A recently published scholarly article seeks to define “common sense” behavior for driverless or autonomous vehicles (AVs) in order to shape their behavior in dangerous or conflicted situations involving human life. The article describes driverless dilemmas as situations in which, for example, an AV may be called upon to decide between two courses of action, one of which may lead to a pedestrian fatality and one a fatality within the AV itself.
The ultimate goal is a traffic environment in which AVs exhibit ethically relevant common sense by behaving in a way that is safe, predictable, reasonable, uniform, comfortable, and explainable (SPRUCE) under real-world conditions and constraints. Both passengers and other road users must be able expect AVs to behave accordingly in order for autonomous driving to achieve regulatory status and market acceptance.
“From driverless dilemmas to more practical commonsense tests for automated vehicles,” published in the Proceedings of the National Academy of Sciences, is written by Julian De Freitas, Andrea Censi, Bryant Walker Smith, Luigi Di Lillo, Sam E. Anthony and Emilio Frazzoli.
From the dual premises that “one of the main objectives of automated driving technologies is to reduce casualties by creating safer traffic situations” and that “the software of AVs will produce behaviors with ethical ramifications,” the authors argue that “whereas humans are presumed (rightly or wrongly) to have the ‘common sense’ to behave ethically in new driving situations beyond a standard driving test, AVs do not (and probably should not) enjoy this presumption.”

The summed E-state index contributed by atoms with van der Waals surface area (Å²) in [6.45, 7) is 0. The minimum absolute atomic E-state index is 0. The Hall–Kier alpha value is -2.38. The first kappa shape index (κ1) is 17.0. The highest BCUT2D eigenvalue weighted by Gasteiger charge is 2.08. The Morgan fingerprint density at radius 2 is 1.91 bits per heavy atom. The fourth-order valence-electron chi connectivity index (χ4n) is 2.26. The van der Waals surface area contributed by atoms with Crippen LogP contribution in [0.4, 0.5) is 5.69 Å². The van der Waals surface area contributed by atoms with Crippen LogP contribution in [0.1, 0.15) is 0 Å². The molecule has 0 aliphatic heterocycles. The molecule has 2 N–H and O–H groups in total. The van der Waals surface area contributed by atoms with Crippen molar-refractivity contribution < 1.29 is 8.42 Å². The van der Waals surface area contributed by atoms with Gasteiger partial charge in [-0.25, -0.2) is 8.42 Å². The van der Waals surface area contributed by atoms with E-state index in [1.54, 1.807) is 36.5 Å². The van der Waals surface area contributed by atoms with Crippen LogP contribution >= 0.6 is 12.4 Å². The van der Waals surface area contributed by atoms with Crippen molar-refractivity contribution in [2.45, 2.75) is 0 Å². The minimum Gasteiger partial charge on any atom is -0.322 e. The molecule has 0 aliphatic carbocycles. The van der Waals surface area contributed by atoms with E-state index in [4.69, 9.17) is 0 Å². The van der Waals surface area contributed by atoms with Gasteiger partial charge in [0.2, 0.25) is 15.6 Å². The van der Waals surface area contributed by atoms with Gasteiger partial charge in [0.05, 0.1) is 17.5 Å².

The authors proceed to consider how to endow complex autonomous systems with ethically acceptable behavior and examine, at a high level, how to test the so-called common sense of an AV. They seek to lay the foundations for a practical and relevant framework that tests AV driving common sense as an integral part of road-rules testing.
One implication of this work is that AVs should be programmed with moral rules for solving such dilemmas. Historically, since the appearance of I, Robot by Isaac Asimov in 1950, various ideas for how to formulate autonomous machines that have common sense have been proposed. “In the case of automated driving, the AV must execute a set of control commands (e.g., steering, brake, throttle, gear position) that achieve the desired transportation goal (e.g., delivering occupants or goods from point A to B). More than one engineering solution is probably viable.”